Video Game Play May Not Boost Brain Power After All - Pacific Standard

Video Game Play May Not Boost Brain Power After All

On this charged issue, a team of researchers comes to the opposite conclusion of some of their colleagues.
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Halo Wars. (Photo: Microsoft Game Studios)

Halo Wars. (Photo: Microsoft Game Studios)

While the evidence continues to mount linking violent video game play with aggressive thoughts and behavior, a more benign counter-narrative has gradually taken hold. It suggests that, whatever their undesirable emotional impacts, playing these games sharpens your brain.

In other words, they’re not only fun—they enhance your thinking power! If that sounds too good to be true, just-published research in the journal Psychological Science suggests that indeed it is.

In “direct contrast” to other recent studies, a research team led by University of Oregon psychologist Nash Unsworth reports the link between video game experience and “fundamental cognitive abilities” is “weak to nonexistent.”

When taking into account the entire spectrum of heavy, light, and moderate players, the correlation between video game experience and cognitive abilities are "weak to null."

It points to flaws in those previous studies, including “relatively small sample sizes” and skewed designs, in which the most active players are compared with people who don’t play at all.

When taking into account the entire spectrum of heavy, light, and moderate players, the correlation between video game experience and cognitive abilities are “weak to null,” the researchers report. Their argument is strengthened by the fact that they measured cognitive abilities in a variety of ways, and looked at people playing a wide range of games (violent and non-violent alike).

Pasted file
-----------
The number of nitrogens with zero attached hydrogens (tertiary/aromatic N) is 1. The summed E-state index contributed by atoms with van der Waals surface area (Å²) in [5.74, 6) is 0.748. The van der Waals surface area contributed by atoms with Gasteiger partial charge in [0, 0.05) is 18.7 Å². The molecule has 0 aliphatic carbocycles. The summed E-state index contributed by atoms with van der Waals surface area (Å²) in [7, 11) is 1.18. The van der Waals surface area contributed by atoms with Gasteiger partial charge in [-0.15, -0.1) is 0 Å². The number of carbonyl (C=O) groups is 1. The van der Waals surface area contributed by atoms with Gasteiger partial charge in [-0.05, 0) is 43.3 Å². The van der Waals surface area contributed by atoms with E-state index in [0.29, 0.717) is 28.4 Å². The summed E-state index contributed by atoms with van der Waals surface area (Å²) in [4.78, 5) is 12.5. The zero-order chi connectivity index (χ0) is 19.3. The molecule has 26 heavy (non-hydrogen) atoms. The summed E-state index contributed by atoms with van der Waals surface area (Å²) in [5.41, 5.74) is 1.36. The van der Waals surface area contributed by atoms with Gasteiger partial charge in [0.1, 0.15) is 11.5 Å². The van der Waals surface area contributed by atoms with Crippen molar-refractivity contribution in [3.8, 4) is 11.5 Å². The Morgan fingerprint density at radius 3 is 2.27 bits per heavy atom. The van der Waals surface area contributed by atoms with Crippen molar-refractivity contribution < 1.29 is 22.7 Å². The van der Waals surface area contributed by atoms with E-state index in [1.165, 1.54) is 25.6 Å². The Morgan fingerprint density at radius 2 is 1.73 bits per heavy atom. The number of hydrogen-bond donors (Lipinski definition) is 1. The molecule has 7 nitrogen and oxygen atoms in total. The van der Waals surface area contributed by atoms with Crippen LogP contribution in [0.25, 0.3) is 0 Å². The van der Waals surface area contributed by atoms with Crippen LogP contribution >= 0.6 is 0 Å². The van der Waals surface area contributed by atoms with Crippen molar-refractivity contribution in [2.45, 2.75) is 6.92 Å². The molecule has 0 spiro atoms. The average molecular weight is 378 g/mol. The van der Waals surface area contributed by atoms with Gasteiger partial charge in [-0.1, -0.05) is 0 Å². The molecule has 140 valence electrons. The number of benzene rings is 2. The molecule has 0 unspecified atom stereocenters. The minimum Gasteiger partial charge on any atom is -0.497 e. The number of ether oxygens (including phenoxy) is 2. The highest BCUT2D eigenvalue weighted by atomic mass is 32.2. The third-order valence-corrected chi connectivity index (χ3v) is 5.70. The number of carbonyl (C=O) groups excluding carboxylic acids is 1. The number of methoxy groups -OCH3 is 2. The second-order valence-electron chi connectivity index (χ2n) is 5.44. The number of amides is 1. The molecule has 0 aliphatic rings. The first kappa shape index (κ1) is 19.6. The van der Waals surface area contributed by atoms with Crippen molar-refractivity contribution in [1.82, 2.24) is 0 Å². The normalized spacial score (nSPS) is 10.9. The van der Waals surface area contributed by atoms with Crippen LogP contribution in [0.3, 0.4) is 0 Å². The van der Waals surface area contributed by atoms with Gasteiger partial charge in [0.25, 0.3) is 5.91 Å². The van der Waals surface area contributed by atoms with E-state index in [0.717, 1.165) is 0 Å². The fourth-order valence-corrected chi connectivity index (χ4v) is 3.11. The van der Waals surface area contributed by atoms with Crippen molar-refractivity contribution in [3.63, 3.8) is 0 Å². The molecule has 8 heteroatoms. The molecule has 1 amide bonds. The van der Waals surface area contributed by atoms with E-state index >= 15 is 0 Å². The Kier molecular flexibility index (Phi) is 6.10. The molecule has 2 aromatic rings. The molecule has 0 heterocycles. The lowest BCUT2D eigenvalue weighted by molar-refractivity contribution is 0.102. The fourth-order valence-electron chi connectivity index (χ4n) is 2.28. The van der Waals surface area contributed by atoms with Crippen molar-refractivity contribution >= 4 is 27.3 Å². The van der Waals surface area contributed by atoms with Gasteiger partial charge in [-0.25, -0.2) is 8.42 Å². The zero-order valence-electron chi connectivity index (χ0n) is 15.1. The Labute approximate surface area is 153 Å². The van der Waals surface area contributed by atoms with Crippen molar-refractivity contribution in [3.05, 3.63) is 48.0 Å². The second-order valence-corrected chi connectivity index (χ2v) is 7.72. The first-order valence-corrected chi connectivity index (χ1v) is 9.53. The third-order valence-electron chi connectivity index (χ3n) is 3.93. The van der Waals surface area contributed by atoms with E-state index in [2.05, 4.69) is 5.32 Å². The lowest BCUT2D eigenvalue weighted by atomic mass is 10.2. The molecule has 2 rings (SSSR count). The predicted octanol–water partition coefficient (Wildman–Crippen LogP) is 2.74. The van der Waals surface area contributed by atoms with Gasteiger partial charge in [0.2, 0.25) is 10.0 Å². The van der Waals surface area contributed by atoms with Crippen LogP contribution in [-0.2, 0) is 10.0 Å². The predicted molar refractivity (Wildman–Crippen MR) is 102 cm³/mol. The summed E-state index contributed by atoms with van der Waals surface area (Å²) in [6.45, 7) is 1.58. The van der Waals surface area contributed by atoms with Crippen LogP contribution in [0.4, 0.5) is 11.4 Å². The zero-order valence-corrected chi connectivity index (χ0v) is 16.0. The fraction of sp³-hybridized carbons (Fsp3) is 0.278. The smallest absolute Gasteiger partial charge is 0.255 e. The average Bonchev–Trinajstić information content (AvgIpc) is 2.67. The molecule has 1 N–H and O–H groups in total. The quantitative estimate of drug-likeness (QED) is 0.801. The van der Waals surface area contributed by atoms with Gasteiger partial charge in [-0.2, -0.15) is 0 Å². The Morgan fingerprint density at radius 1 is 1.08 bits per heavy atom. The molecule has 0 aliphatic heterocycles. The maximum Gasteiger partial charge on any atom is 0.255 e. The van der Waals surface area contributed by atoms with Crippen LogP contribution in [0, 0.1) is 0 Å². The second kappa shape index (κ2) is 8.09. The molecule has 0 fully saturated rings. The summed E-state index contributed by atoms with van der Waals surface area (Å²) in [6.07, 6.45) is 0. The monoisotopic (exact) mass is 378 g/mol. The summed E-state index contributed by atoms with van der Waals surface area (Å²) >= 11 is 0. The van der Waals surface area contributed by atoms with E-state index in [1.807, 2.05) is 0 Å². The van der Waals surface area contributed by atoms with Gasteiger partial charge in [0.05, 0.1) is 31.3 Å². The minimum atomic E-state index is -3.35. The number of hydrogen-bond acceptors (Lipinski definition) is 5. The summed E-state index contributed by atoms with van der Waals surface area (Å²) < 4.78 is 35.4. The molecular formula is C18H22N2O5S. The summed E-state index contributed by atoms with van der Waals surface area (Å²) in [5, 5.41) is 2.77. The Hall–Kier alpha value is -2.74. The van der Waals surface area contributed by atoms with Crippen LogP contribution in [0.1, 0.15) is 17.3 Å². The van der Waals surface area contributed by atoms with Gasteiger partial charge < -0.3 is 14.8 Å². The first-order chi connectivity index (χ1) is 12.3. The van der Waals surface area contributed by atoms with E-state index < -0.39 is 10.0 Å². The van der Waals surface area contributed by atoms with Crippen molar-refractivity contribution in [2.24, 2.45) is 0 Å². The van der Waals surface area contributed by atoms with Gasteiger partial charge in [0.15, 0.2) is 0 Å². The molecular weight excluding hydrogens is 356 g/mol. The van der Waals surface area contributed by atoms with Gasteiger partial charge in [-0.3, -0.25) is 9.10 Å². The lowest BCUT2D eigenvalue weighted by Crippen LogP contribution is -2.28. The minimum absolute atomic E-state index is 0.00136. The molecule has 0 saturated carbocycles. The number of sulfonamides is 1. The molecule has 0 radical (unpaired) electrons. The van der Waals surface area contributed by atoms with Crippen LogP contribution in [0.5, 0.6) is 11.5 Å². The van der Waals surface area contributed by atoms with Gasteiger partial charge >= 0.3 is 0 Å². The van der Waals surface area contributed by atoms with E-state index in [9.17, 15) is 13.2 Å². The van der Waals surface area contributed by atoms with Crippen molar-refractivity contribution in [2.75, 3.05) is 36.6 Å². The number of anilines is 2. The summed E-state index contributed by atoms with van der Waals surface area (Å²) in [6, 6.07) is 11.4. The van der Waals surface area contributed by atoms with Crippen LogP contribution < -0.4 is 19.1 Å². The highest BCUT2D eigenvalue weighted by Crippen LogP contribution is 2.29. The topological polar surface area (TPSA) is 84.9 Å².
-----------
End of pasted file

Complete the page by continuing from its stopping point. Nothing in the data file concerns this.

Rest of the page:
Unsworth and his colleagues describe two experiments. In the first, they re-analyze data from a 2014 study featuring 198 adults between the ages of 18 and 35. Participants reported “the number of hours per week that they had played various types of video games over the last year,” including “first-person shooter games, action games, real-time strategy games, turn-based and puzzle games, role-playing games and music games.”

Each took a series of tests designed to measure working memory (that is, how much information you can retain in your conscious mind at a given time), fluid intelligence (how well you do at abstract thinking), and attention control (including the famous Stroop test, in which they were instructed to name the color a word was presented in, not the color its letters spelled out).

The researchers first mimicked the earlier studies, focusing on the heaviest players of first-person-shooter games such as Halo and Call of Duty and comparing them to people with no game experience at all. Like those studies, their results showed “video game players outperformed non-gamers on one measure of working memory, all of the fluid intelligence measures, and some of the attention-control measures.”

However, looking at the data on players of all levels, and games of all types, they found “the association between video-game playing and cognitive abilities are weak to nonexistent.” A second study, featuring 466 people between the ages of 18 and 30, “largely replicated” those results.

So, sorry, kids—you can’t get away with avoiding your homework by claiming that playing Grand Theft Auto V is making you smarter. That conclusion now seems based on flawed research.

The good news is, if these findings are wrong, and all that time spent in front of the console really has increased your brain power, you should be able to come up with some unusually clever, more persuasive rationale.

Findings is a daily column by Pacific Standard staff writer Tom Jacobs, who scours the psychological-research journals to discover new insights into human behavior, ranging from the origins of our political beliefs to the cultivation of creativity.

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